“We built this city,” screeched Mickey Thomas, lead singer with wearisome American lightweights Starship, back in 1985. “We built this city on rock and roll.” Now, disregarding the small matter of Thomas’s lack of formal training and/or qualifications in construction, the very idea that a new metropolis could be erected on a concept as flimsy as rock n’ roll makes it a fundamentally flawed way of building. Besides, as anyone who’s ever owned a Lego set knows, constructing anything of real substance, yet alone something the size and magnitude of an entire city requires expertise, planning and patience, not merely three chords, twelve-bars and some loose morals.
While modern-day planning departments do tend to look favourably upon those proposals that utilise sustainable materials and new, environmentally-friendly methods of assembly, it’s unlikely they’ll green light any new development that advocates a musical genre as it’s foundations, yet alone a whole city.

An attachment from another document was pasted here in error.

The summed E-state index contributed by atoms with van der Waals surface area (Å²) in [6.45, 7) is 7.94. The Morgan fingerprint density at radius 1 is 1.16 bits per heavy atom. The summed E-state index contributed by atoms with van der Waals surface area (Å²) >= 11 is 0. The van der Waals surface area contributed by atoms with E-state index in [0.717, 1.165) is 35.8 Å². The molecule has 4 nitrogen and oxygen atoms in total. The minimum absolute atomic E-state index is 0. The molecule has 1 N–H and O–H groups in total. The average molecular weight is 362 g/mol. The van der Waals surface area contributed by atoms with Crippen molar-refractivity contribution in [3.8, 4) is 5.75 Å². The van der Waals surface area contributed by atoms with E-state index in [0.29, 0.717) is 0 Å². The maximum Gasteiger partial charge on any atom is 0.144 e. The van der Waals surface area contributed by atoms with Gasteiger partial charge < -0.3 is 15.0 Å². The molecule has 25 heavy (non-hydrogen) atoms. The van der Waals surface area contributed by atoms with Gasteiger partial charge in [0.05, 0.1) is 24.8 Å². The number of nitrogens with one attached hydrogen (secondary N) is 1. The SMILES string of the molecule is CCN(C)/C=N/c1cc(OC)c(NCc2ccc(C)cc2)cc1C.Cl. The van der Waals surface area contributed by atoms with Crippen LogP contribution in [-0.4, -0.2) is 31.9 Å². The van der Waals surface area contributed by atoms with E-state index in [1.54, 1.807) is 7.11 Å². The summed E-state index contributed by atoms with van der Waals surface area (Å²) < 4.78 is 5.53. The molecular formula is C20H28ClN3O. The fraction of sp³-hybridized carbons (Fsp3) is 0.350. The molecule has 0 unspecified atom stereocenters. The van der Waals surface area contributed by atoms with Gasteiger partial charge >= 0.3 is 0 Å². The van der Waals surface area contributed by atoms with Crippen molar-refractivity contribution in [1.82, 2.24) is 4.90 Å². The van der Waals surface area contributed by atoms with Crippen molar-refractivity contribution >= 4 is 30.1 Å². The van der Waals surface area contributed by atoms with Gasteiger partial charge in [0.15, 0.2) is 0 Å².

“As most people instinctively know, all buildings need a solid base or what’s called a ‘well compacted sub-base’ to make them sturdy,’ explains Hugh Dennis of Brighton architects Urban View. “Building a city on solid rock is unusual, certainly, but as Manhattan shows us, where skyscrapers are built right on top of the rocks, it’s not impossible. Building a city on rock AND roll, though, well, that’s never going to work.”
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